There is no question that African Americans are disproportionately represented among the incarcerated. With the current state of the literature it is unclear whether this is fully explained by higher rates of criminal behavior among African Americans relative to Whites or whether racial disparities in the justice system might partially explain the overrepresentation of African Americans. A review of the literature suggests that there may be racial bias in the justice system in need of further exploration as far as the legitimacy of such high rates of incarceration for African Americans. This study found some support for the hypothesis that there could be racially disparate rates of wrongful incarceration as indicated by several distinct forms of indirect evidence. Specifically, African Americans (N = 182) in a large suburban county jail were more likely to report that they were innocent of the current charges for which they were incarcerated relative to Whites (N = 152) in their accounts of their behavior prior to their arrest. Correlations between reported innocence (RI) and predictors of criminal behavior supported the validity of RI. Further, observed race differences in RI were robust controlling for positive impression management and socio-economic status. In terms of mean differences in predictors of criminal behavior, as expected, African Americans scored higher on self-control (a protective factor for crime) and lower on drug problems than Whites. Contrary to expectations, African Americans scored higher on psychopathy and criminogenic cognitions relative to Whites. Although it was hypothesized that race would moderate the link between psychological predictors of criminal behavior (psychopathy, criminogenic cognitions, self-control, substance use problems, and borderline personality disorder) with both official prior criminal records and future criminal behavior, interaction terms were not significant in moderated regression analyses. Nor did African Americans show a weaker relationship between lifetime history of criminal charges and self-reported undetected criminal offenses in the year following release from jail than Whites. Power was insufficient, however, to detect a small effect size for these moderated effects. Finally, self-reports of detected and undetected criminal behavior in the year after release into the community suggested that Whites are better at "getting away with crime" than African Americans. Taking together the indirect evidence of wrongful incarceration and detection of crime in this study, it appears that African Americans are more likely to be unfairly arrested and detained.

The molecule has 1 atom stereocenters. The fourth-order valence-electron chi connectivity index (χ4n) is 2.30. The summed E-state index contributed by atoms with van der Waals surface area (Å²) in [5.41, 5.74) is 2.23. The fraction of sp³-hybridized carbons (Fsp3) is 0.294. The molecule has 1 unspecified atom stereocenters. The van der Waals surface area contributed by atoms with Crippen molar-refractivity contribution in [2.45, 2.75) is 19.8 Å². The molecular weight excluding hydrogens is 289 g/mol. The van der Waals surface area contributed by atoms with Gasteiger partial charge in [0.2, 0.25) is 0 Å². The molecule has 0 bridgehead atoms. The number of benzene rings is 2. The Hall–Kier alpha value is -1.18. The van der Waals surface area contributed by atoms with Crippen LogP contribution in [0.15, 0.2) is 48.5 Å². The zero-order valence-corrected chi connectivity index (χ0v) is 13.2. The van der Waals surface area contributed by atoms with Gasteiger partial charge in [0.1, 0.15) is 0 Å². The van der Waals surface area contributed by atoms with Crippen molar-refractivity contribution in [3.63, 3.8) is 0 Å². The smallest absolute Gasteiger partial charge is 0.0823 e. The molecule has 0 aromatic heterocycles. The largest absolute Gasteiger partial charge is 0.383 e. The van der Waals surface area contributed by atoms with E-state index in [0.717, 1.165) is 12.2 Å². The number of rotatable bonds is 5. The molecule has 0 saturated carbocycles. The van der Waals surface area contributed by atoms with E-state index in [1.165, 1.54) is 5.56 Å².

|Advisor:||Tangney, June Price|
|School:||George Mason University|
|School Location:||United States -- Virginia|
|Source:||DAI-B 71/04, Dissertation Abstracts International|
|Subjects:||Law, Social psychology, Clinical psychology, Criminology|
|Keywords:||African-American, Incarceration, Jail inmates, Overrepresentation, Race and crime, Racial bias, Racial disparities, Reported innocence, Wrongful incarceration|
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